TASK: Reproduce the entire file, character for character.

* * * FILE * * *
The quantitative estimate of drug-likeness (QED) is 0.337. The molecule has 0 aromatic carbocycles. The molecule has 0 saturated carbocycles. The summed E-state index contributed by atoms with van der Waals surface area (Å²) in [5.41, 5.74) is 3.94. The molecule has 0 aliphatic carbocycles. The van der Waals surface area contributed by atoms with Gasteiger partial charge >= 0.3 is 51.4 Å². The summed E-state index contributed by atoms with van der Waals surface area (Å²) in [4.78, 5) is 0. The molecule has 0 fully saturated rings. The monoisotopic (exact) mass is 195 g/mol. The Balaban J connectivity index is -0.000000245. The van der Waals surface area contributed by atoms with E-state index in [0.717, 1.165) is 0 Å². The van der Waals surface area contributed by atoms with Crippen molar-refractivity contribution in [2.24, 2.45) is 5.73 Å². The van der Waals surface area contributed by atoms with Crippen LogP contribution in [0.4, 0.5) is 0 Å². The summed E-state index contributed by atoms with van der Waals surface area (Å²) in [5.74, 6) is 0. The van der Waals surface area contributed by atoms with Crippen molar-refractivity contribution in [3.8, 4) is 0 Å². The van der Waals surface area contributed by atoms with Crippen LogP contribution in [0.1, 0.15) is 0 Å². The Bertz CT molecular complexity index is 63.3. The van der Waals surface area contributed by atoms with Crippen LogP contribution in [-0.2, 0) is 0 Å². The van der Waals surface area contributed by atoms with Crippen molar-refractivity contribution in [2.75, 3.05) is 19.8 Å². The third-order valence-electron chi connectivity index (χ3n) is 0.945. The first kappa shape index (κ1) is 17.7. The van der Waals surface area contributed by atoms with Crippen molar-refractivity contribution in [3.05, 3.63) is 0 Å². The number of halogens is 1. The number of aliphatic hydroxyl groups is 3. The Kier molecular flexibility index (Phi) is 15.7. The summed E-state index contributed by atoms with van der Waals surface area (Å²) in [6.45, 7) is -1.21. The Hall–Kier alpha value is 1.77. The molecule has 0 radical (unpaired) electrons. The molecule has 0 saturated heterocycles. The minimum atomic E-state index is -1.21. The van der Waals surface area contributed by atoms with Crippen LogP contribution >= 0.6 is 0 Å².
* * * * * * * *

The quantitative estimate of drug-likeness (QED) is 0.337. The molecule has 0 aromatic carbocycles. The molecule has 0 saturated carbocycles. The summed E-state index contributed by atoms with van der Waals surface area (Å²) in [5.41, 5.74) is 3.94. The molecule has 0 aliphatic carbocycles. The van der Waals surface area contributed by atoms with Gasteiger partial charge >= 0.3 is 51.4 Å². The summed E-state index contributed by atoms with van der Waals surface area (Å²) in [4.78, 5) is 0. The molecule has 0 fully saturated rings. The monoisotopic (exact) mass is 195 g/mol. The Balaban J connectivity index is -0.000000245. The van der Waals surface area contributed by atoms with E-state index in [0.717, 1.165) is 0 Å². The van der Waals surface area contributed by atoms with Crippen molar-refractivity contribution in [2.24, 2.45) is 5.73 Å². The van der Waals surface area contributed by atoms with Crippen LogP contribution in [0.4, 0.5) is 0 Å². The summed E-state index contributed by atoms with van der Waals surface area (Å²) in [5.74, 6) is 0. The van der Waals surface area contributed by atoms with Crippen molar-refractivity contribution in [3.8, 4) is 0 Å². The van der Waals surface area contributed by atoms with Crippen LogP contribution in [0.1, 0.15) is 0 Å². The Bertz CT molecular complexity index is 63.3. The van der Waals surface area contributed by atoms with Crippen LogP contribution in [-0.2, 0) is 0 Å². The van der Waals surface area contributed by atoms with Crippen molar-refractivity contribution in [2.75, 3.05) is 19.8 Å². The third-order valence-electron chi connectivity index (χ3n) is 0.945. The first kappa shape index (κ1) is 17.7. The van der Waals surface area contributed by atoms with Crippen molar-refractivity contribution in [3.05, 3.63) is 0 Å². The number of halogens is 1. The number of aliphatic hydroxyl groups is 3. The Kier molecular flexibility index (Phi) is 15.7. The summed E-state index contributed by atoms with van der Waals surface area (Å²) in [6.45, 7) is -1.21. The Hall–Kier alpha value is 1.77. The molecule has 0 radical (unpaired) electrons. The molecule has 0 saturated heterocycles. The minimum atomic E-state index is -1.21. The van der Waals surface area contributed by atoms with Crippen LogP contribution >= 0.6 is 0 Å².